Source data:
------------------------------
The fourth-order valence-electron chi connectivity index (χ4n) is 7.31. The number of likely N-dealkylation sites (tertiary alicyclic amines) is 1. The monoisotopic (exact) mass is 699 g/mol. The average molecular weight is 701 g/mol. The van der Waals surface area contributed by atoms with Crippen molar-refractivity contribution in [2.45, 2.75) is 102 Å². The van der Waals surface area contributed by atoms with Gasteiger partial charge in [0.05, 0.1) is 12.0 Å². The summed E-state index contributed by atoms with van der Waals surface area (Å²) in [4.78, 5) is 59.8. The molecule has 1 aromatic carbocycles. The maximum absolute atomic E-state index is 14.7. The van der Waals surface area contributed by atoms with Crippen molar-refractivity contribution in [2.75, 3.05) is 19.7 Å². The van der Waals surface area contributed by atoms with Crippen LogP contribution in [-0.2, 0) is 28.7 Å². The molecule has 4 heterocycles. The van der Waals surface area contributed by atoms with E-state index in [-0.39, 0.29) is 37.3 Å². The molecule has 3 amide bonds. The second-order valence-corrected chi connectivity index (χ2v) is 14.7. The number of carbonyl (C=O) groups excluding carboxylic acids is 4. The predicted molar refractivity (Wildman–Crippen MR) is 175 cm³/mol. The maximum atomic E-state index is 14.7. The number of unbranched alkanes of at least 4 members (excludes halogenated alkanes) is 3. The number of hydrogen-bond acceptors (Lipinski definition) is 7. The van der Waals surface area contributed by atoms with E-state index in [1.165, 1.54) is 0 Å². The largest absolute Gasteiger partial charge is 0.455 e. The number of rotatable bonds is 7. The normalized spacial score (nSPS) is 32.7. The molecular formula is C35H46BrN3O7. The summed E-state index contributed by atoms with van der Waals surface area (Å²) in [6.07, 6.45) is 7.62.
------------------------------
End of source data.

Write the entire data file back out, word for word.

The fourth-order valence-electron chi connectivity index (χ4n) is 7.31. The number of likely N-dealkylation sites (tertiary alicyclic amines) is 1. The monoisotopic (exact) mass is 699 g/mol. The average molecular weight is 701 g/mol. The van der Waals surface area contributed by atoms with Crippen molar-refractivity contribution in [2.45, 2.75) is 102 Å². The van der Waals surface area contributed by atoms with Gasteiger partial charge in [0.05, 0.1) is 12.0 Å². The summed E-state index contributed by atoms with van der Waals surface area (Å²) in [4.78, 5) is 59.8. The molecule has 1 aromatic carbocycles. The maximum absolute atomic E-state index is 14.7. The van der Waals surface area contributed by atoms with Crippen molar-refractivity contribution in [2.75, 3.05) is 19.7 Å². The van der Waals surface area contributed by atoms with Crippen LogP contribution in [-0.2, 0) is 28.7 Å². The molecule has 4 heterocycles. The van der Waals surface area contributed by atoms with E-state index in [-0.39, 0.29) is 37.3 Å². The molecule has 3 amide bonds. The second-order valence-corrected chi connectivity index (χ2v) is 14.7. The number of carbonyl (C=O) groups excluding carboxylic acids is 4. The predicted molar refractivity (Wildman–Crippen MR) is 175 cm³/mol. The maximum atomic E-state index is 14.7. The number of unbranched alkanes of at least 4 members (excludes halogenated alkanes) is 3. The number of hydrogen-bond acceptors (Lipinski definition) is 7. The van der Waals surface area contributed by atoms with E-state index in [1.165, 1.54) is 0 Å². The largest absolute Gasteiger partial charge is 0.455 e. The number of rotatable bonds is 7. The normalized spacial score (nSPS) is 32.7. The molecular formula is C35H46BrN3O7. The summed E-state index contributed by atoms with van der Waals surface area (Å²) in [6.07, 6.45) is 7.62.